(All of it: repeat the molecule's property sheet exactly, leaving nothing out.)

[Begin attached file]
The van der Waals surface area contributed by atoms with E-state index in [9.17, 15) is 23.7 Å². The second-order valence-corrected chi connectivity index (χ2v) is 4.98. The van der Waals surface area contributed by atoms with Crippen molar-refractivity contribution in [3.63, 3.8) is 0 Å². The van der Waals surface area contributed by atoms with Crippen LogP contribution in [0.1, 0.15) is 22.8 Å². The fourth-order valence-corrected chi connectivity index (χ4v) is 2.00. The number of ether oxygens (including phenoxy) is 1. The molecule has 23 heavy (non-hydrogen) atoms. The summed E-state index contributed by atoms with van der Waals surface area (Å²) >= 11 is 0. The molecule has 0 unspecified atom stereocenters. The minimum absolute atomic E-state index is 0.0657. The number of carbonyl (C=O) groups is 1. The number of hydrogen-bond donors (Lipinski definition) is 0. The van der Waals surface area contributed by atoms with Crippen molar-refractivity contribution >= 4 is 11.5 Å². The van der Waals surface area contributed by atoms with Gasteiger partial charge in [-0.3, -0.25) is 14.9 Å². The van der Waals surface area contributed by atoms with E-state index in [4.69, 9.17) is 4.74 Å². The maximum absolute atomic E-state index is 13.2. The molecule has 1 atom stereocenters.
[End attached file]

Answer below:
The van der Waals surface area contributed by atoms with E-state index in [9.17, 15) is 23.7 Å². The second-order valence-corrected chi connectivity index (χ2v) is 4.98. The van der Waals surface area contributed by atoms with Crippen molar-refractivity contribution in [3.63, 3.8) is 0 Å². The van der Waals surface area contributed by atoms with Crippen LogP contribution in [0.1, 0.15) is 22.8 Å². The fourth-order valence-corrected chi connectivity index (χ4v) is 2.00. The number of ether oxygens (including phenoxy) is 1. The molecule has 23 heavy (non-hydrogen) atoms. The summed E-state index contributed by atoms with van der Waals surface area (Å²) >= 11 is 0. The molecule has 0 unspecified atom stereocenters. The minimum absolute atomic E-state index is 0.0657. The number of carbonyl (C=O) groups is 1. The number of hydrogen-bond donors (Lipinski definition) is 0. The van der Waals surface area contributed by atoms with Crippen molar-refractivity contribution >= 4 is 11.5 Å². The van der Waals surface area contributed by atoms with Gasteiger partial charge in [-0.3, -0.25) is 14.9 Å². The van der Waals surface area contributed by atoms with E-state index in [4.69, 9.17) is 4.74 Å². The maximum absolute atomic E-state index is 13.2. The molecule has 1 atom stereocenters.